In aggregate, companies are reporting sales that are 1.0% above expectations. This surprise percentage is above the 1-year (+0.6%) average and above the 5-year (+0.5%) average.
The blended sales growth rate for the third quarter is 5.1% today, which is higher than the sales growth rate of 5.0% last week.
If the Energy sector were excluded, the blended revenue growth rate for the index would fall to 4.1% from 5.1%.
At this point in time, 18 companies in the index have issued EPS guidance for Q4 2017. Of these 18 companies, 12 have issued negative EPS guidance and 6 have issued positive EPS guidance. The percentage of companies issuing negative EPS guidance is 67% (12 out of 18), which is below the 5-year average of 75%.
Estimate revisions on S&P 500 companies improved last week.
Equity markets last week saluted the better odds of a tax deal, totally neglecting the potential $1.5T increase in the U.S. budget deficit that could come with it. The reality is that there has been no deleveraging of the U.S. economy during this long expansion period and the U.S. is about to take its debt/GDP ratio to a whole new level.
Just when the Fed is fully intent to “normalize” interest rates, another way of saying that the cost of this higher indebtedness will go up, hitting all sectors of the economy and taking much needed resources away from the real economy.
Even if Mnuching et al say that tax reform will more than pay for itself through higher GDP growth, there is no historical precedent to that claim which was also made by the Reagan team in the 1980s. In fact, the opposite is true as Moody’s demonstrates:
When the average ratio of nonfinancial-sector debt to GDP rose from the 135% of 1960-1984 to the 175% of 1985-2001, the average annualized rate of real GDP growth slowed from 3.6% to 3.3%, respectively. In conjunction with the 229% average ratio of debt to GDP since 2001, real GDP growth has slowed to 1.9% annualized, on average.
While leverage risk is reaching a new bubble level, masked by Fed-induced low interest rates, market risk is declining as measured by the VIX.
But Doug Kass rightly asserts that market risk is actually increasing dangerously:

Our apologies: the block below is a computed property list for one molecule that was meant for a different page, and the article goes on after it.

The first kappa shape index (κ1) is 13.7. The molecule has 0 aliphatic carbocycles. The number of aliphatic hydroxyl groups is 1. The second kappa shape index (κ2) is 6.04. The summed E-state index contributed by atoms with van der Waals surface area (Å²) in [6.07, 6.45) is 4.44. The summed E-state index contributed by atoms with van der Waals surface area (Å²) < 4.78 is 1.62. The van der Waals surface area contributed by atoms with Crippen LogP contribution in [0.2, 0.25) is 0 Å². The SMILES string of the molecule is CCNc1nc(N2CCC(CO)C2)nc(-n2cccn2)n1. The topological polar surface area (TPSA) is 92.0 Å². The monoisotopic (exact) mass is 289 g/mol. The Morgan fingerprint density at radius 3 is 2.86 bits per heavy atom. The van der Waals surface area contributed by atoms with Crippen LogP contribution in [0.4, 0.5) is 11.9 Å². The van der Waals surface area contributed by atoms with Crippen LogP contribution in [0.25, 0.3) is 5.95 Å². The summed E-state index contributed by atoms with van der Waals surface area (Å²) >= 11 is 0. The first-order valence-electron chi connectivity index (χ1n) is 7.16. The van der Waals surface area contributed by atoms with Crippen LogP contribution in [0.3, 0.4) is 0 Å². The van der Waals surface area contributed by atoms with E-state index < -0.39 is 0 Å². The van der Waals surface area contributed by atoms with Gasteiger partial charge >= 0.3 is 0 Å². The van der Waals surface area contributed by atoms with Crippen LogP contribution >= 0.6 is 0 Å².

Though large daily drops in the markets are rare, the factors that could contribute to a quick drop have increased. Investors have been concerned about the VIX for years, but the positioning has now moved to an extreme. Such positioning could accelerate a market drop as the chances of a flash crash have escalated.
But, Dr. Minsky has warned about the risks of becoming numb to the risks associated with a period of stability amid rising asset prices; it is not only inevitably followed by instability, it inevitably creates it.
In a world in which the chances of an external market shock are rising and at a time when volatility is cratering and stock prices never decline, the risks of a flash crash caused by the one-sided market positioning in VIX futures is increasing and are at a higher probability of occurring than at any time in history.
From Morgan Stanley’s Chris Metli:
It’s easy to become numb to the low volatility environment and the risks it presents. While trying to pick a trough in vol has been a fool’s errand, focusing on the risks resulting from vol being so low is not. Low volatility has produced a regime where the risks are asymmetric and negatively convex, so being prepared for an unwind is critical. This is not a call that vol is almost to spike, but you need a plan if it does.
OTHER THAN THAT
I was in Japan in 2014 when Obama was President. Clearly, Trump is a much bigger deal here. From the North Korean threat to America’s isolationist policies (economic and foreign affairs), let alone his character, Japanese media are full of Trump stuff.
These 2 op-eds from NY Times columnists Thomas Friedman and David Brooks were prominently featured in the Japan Times.
The Trump Doctrine The president’s approach is: Rip things apart without thought and leave the problem to someone else.
(…) On nearly every major issue, President Trump’s position is: “Obama built it. I broke it. You fix it.”
And that cuts right to the core of what is the most frightening thing about the Trump presidency. It’s not the president’s juvenile tweeting or all the aides who’ve been pushed out of his clown car at high speed or his industrial-strength lying.
It’s Trump’s willingness to unravel so many longstanding policies and institutions at once — from Nafta to Obamacare to the global climate accord to the domestic clean power initiative to the Pacific trade deal to the Iran nuclear deal — without any real preparation either on the day before or for the morning after. (…)
In short, we’re simply supposed to take the president’s word that this or that deal “is the worst deal ever” — backed up by no serious argument or plan about how he will produce a better one. (…)
This piece by David Brooks is very à propos:
(…) McCain still believes that paideia is essential for democracy. Paideia is the process by which we educate one another for citizenship. Paideia is based on the idea that a healthy democracy requires a certain sort of honorable citizen — that if we’re not willing to tell one another the truth, devote our lives to common purposes or defer to a shared moral order, then we’ll succumb to the shallowness of a purely commercial civilization, we’ll be torn asunder by the centrifugal forces of extreme individualism, we’ll rip one another to shreds in the naked struggle for power. (…)
Public figures are the primary teachers in this mutual education. Our leaders have outsize influence in either weaving the moral order by their good example or ripping it to shreds by their bad example. (…)